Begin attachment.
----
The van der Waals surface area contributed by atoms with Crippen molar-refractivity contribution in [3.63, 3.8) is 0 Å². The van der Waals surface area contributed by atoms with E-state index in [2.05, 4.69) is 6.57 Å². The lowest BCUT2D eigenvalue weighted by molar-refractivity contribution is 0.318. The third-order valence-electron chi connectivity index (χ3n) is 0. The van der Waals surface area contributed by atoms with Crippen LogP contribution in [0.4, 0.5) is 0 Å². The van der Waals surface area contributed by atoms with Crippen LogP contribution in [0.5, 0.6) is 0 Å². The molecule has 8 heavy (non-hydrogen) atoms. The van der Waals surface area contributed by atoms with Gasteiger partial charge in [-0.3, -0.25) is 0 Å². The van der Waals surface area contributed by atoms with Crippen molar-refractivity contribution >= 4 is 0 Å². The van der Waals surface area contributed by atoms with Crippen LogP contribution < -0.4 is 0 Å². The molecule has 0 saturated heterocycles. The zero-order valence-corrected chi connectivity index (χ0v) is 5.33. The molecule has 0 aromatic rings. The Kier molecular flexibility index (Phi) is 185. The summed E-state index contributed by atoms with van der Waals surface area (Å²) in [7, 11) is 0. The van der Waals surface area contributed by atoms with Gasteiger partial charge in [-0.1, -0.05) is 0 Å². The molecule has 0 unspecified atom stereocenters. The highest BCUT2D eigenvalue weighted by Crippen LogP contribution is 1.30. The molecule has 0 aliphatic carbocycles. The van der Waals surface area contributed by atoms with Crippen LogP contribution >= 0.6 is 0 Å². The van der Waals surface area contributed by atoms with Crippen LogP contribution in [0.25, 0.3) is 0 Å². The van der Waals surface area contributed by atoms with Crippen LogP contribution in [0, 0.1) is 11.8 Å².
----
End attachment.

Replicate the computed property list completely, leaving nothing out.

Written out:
The van der Waals surface area contributed by atoms with Crippen molar-refractivity contribution in [3.63, 3.8) is 0 Å². The van der Waals surface area contributed by atoms with E-state index in [2.05, 4.69) is 6.57 Å². The lowest BCUT2D eigenvalue weighted by molar-refractivity contribution is 0.318. The third-order valence-electron chi connectivity index (χ3n) is 0. The van der Waals surface area contributed by atoms with Crippen LogP contribution in [0.4, 0.5) is 0 Å². The van der Waals surface area contributed by atoms with Crippen LogP contribution in [0.5, 0.6) is 0 Å². The molecule has 8 heavy (non-hydrogen) atoms. The van der Waals surface area contributed by atoms with Gasteiger partial charge in [-0.3, -0.25) is 0 Å². The van der Waals surface area contributed by atoms with Crippen molar-refractivity contribution >= 4 is 0 Å². The van der Waals surface area contributed by atoms with Crippen LogP contribution < -0.4 is 0 Å². The molecule has 0 saturated heterocycles. The zero-order valence-corrected chi connectivity index (χ0v) is 5.33. The molecule has 0 aromatic rings. The Kier molecular flexibility index (Phi) is 185. The summed E-state index contributed by atoms with van der Waals surface area (Å²) in [7, 11) is 0. The van der Waals surface area contributed by atoms with Gasteiger partial charge in [-0.1, -0.05) is 0 Å². The molecule has 0 unspecified atom stereocenters. The highest BCUT2D eigenvalue weighted by Crippen LogP contribution is 1.30. The molecule has 0 aliphatic carbocycles. The van der Waals surface area contributed by atoms with Crippen LogP contribution >= 0.6 is 0 Å². The van der Waals surface area contributed by atoms with Crippen LogP contribution in [0.25, 0.3) is 0 Å². The van der Waals surface area contributed by atoms with Crippen LogP contribution in [0, 0.1) is 11.8 Å².